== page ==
By 1996, upon the publication of the gargantuan novel Infinite Jest, its author David Foster Wallace was the envy of writers. Touted in exalted ways, praised as brilliant, his work produced an "anxiety of influence" for the literary.
In the world of renowned and important authors, it can be argued that no writer has every given us as many interesting real life tales and correspondence than the "Papa" of 20th century fiction: Ernest Hemingway.
It's fitting that the 200th episode of American Masters on PBS features writer J. D. Salinger, an author so influential it is hard to imagine the course of 20th century American literature without his imprint of lost innocence in the novel The Catcher in the Rye.
The Poltergeist Phenomenon is the first and only non-fiction book by Michael Clarkson. He says, "I would stress that I don't believe there's solid proof for them, but I would not say I don't believe in them."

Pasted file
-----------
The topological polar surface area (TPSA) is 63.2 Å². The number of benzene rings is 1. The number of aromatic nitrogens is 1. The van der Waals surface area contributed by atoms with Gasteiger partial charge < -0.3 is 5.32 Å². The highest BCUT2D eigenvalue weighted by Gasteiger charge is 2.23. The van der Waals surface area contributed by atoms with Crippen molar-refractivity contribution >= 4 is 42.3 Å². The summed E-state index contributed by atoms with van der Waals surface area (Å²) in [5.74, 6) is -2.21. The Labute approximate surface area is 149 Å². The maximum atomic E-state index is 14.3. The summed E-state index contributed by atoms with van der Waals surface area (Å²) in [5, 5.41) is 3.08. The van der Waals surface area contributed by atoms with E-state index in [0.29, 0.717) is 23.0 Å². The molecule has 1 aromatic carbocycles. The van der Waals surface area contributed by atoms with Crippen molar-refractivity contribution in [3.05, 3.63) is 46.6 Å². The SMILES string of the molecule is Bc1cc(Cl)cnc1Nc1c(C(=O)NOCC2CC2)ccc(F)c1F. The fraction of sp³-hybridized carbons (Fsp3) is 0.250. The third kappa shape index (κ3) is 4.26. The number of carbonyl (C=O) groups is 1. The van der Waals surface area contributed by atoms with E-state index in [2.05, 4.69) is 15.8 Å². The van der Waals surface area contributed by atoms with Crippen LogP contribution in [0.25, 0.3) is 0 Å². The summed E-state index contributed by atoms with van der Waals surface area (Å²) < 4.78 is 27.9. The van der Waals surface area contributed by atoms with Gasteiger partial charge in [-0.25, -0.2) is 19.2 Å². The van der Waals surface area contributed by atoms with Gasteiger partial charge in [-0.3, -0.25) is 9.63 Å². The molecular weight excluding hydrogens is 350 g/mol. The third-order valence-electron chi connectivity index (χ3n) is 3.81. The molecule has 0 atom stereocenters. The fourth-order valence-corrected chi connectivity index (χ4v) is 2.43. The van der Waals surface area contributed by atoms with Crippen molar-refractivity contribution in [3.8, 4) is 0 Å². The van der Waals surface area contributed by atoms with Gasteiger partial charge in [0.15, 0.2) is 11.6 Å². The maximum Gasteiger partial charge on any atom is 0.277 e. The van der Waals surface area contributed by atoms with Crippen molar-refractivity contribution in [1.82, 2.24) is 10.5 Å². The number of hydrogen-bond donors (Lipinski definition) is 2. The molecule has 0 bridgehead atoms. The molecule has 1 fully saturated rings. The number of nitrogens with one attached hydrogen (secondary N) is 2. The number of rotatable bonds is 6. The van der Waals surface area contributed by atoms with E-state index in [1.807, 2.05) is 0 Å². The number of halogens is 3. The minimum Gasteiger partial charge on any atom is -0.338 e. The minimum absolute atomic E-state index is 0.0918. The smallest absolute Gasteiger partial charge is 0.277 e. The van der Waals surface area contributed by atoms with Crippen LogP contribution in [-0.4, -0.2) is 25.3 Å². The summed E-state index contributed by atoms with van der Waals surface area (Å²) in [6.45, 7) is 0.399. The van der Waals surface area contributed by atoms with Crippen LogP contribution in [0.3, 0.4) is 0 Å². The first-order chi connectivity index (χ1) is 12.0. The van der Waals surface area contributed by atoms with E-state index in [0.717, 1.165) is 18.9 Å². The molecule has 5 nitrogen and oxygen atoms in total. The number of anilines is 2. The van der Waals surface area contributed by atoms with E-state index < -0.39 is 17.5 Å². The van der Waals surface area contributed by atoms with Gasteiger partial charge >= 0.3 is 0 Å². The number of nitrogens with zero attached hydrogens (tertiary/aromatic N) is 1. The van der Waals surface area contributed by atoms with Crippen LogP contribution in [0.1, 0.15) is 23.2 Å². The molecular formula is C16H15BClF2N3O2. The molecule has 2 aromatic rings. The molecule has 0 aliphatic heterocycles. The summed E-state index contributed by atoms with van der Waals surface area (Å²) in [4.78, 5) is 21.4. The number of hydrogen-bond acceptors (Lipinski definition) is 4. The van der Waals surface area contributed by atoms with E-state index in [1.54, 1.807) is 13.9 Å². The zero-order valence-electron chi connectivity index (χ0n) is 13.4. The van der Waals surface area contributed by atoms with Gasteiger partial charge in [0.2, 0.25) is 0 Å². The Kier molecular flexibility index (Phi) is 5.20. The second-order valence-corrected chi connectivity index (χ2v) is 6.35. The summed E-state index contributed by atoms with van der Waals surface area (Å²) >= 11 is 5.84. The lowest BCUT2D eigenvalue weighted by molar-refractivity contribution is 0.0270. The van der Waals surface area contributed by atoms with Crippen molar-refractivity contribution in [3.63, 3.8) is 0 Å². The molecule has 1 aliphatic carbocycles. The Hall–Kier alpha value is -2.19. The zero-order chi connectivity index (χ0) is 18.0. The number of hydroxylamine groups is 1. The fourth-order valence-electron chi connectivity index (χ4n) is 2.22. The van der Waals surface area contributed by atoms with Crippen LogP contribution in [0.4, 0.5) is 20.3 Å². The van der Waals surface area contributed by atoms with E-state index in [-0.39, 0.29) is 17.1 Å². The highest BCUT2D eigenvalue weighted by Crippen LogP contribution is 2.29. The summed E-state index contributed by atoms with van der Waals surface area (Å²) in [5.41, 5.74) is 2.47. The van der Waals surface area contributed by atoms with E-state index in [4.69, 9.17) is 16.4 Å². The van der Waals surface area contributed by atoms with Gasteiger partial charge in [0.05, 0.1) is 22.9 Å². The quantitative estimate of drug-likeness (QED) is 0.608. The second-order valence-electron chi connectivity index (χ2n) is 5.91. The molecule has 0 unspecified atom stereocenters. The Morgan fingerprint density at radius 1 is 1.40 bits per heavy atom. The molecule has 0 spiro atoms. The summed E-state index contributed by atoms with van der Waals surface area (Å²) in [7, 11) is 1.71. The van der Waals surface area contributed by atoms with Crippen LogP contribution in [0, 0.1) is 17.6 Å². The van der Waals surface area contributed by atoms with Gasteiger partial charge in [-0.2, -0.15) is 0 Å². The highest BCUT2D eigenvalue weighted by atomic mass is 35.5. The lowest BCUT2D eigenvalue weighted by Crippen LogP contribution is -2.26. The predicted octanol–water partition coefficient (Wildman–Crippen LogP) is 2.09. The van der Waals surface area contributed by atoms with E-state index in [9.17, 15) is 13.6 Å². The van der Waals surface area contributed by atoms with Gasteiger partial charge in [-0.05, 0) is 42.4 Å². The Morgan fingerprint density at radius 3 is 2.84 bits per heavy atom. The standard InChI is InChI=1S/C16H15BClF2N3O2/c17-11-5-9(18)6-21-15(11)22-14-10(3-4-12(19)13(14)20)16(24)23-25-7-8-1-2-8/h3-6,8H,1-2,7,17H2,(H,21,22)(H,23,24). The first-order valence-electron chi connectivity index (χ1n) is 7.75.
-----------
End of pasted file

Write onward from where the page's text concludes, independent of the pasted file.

A large segment of the letters -- the first written when he was not quite 8 -- are juvenilia and could be the sentiments of any young whippersnapper. Yet there are occasional hints at what would become the acclaimed Hemingway mode of between-hard-covers expression.
In 1966, on the set of one of my photo shoots, a mature man approached me and started up a conversation, asking me about my accent, and my likes and dislikes. He then introduced himself as J.D. Salinger.
The Glass kids are at the center of Franny and Zooey, the one Salinger book I can re-read every year. With the exception of a short story, it's the last fiction Salinger has published -- and we're talking 1961 here.
Salinger might be better off taking the view of James M. Cain, the author of several hot 1940s chart items. Cain, asked once how he felt about what Hollywood had done to his books, said, "Hollywood hasn't done anything to my books. There they all are, up on the shelf."